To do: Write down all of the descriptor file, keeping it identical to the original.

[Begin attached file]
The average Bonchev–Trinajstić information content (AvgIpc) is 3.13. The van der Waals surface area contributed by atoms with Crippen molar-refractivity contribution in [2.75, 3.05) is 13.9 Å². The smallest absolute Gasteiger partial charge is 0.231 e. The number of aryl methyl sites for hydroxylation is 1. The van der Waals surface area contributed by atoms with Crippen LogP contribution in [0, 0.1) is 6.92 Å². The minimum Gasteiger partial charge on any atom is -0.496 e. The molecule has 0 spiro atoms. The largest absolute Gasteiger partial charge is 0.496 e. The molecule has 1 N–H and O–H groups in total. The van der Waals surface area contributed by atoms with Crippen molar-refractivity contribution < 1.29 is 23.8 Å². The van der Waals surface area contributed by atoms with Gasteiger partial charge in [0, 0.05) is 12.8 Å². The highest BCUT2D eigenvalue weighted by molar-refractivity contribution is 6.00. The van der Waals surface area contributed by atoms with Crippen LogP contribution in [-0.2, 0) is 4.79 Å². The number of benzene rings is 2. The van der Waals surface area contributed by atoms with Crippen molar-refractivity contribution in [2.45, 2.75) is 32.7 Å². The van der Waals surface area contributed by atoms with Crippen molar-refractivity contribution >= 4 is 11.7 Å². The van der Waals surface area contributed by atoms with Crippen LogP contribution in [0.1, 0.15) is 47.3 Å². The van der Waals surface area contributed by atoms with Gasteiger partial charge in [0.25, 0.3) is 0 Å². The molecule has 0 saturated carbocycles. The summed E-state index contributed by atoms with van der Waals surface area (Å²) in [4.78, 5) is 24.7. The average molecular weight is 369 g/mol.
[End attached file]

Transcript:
The average Bonchev–Trinajstić information content (AvgIpc) is 3.13. The van der Waals surface area contributed by atoms with Crippen molar-refractivity contribution in [2.75, 3.05) is 13.9 Å². The smallest absolute Gasteiger partial charge is 0.231 e. The number of aryl methyl sites for hydroxylation is 1. The van der Waals surface area contributed by atoms with Crippen LogP contribution in [0, 0.1) is 6.92 Å². The minimum Gasteiger partial charge on any atom is -0.496 e. The molecule has 0 spiro atoms. The largest absolute Gasteiger partial charge is 0.496 e. The molecule has 1 N–H and O–H groups in total. The van der Waals surface area contributed by atoms with Crippen molar-refractivity contribution < 1.29 is 23.8 Å². The van der Waals surface area contributed by atoms with Gasteiger partial charge in [0, 0.05) is 12.8 Å². The highest BCUT2D eigenvalue weighted by molar-refractivity contribution is 6.00. The van der Waals surface area contributed by atoms with Crippen LogP contribution in [-0.2, 0) is 4.79 Å². The number of benzene rings is 2. The van der Waals surface area contributed by atoms with Crippen molar-refractivity contribution in [2.45, 2.75) is 32.7 Å². The van der Waals surface area contributed by atoms with Crippen molar-refractivity contribution >= 4 is 11.7 Å². The van der Waals surface area contributed by atoms with Crippen LogP contribution in [0.1, 0.15) is 47.3 Å². The van der Waals surface area contributed by atoms with Gasteiger partial charge in [0.25, 0.3) is 0 Å². The molecule has 0 saturated carbocycles. The summed E-state index contributed by atoms with van der Waals surface area (Å²) in [4.78, 5) is 24.7. The average molecular weight is 369 g/mol.